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More Voices


Every month More Voices invites readers to contribute short nonfiction prose pieces of 40 to 400 words on a healthcare theme.

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My parents immigrated to the U.S. from Korea when I was two, in 1972. We were lucky we left when we did, or my father, a pro-democracy professor at Korea University during Park Chung-Hee's regime, might have been jailed. We were also lucky my mother was a pharmacist, as the U.S. was accepting pharmacists and nurses then. We moved to Seattle and made our home there. 

We experienced racism on a daily basis. But we persevered and tried our best to assimilate. My sister and I learned English quickly. My parents had a harder time; their English proficiency never improved much. They owned a grocery store and bought property so they could succeed despite their limited communication ability. My sister and I became their voices in business matters and during medical appointments.

They worked hard so their children could have a future. I became a social worker because I saw the cracks and nightmares that immigrants face. I have now been a social worker for 26 years. I have seen both beautiful, life-affirming events and evil--sometimes within the same hour.

I always saw my role as standing up for justice. But when I wanted to "rock the boat," my parents often wanted me to stay silent. But I showed them over the years that I could save others' lives by speaking up, by using my voice to calm people and keep them from making horrible decisions. My mother grew to be proud of me for speaking up for those who could not speak up themselves.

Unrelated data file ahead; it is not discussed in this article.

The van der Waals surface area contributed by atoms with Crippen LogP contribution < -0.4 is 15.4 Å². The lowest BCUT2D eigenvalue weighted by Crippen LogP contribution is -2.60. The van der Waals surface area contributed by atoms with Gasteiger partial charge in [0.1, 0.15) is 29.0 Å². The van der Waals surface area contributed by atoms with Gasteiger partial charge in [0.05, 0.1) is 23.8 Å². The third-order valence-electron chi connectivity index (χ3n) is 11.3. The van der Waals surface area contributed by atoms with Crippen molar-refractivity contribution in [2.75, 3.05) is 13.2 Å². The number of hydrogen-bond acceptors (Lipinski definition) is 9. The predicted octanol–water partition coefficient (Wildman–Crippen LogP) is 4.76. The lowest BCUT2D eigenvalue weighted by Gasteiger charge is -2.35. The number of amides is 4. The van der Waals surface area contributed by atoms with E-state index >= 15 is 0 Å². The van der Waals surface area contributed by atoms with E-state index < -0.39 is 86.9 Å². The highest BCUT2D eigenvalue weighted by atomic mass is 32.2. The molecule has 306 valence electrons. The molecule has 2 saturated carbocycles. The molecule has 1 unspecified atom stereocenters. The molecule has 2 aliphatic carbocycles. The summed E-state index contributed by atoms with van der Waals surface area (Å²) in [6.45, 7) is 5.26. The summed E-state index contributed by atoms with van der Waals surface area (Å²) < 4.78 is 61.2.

Now, Alzheimer's disease has taken away her voice. But it has strengthened mine. I am her voice during her interactions with healthcare providers. I also recognize that while I am a caregiver, I sometimes need caregiving myself.

My mother's situation reminds me that I must speak up, that I must not sit down while others are told they don't have a seat at the table. I will continue to fight for those like my mother who aren't heard--whether because of disease or because their voices are drowned out.

As a descendant of strong Korean immigrants who came to the U.S. to make a better life, I am emboldened to help others find their voices. As a social worker, I help patients navigate the complicated healthcare system, I help people overcome barriers, I stand up and speak up for those who seek a future free from hatred.

Jenny Kwak
Stanford, California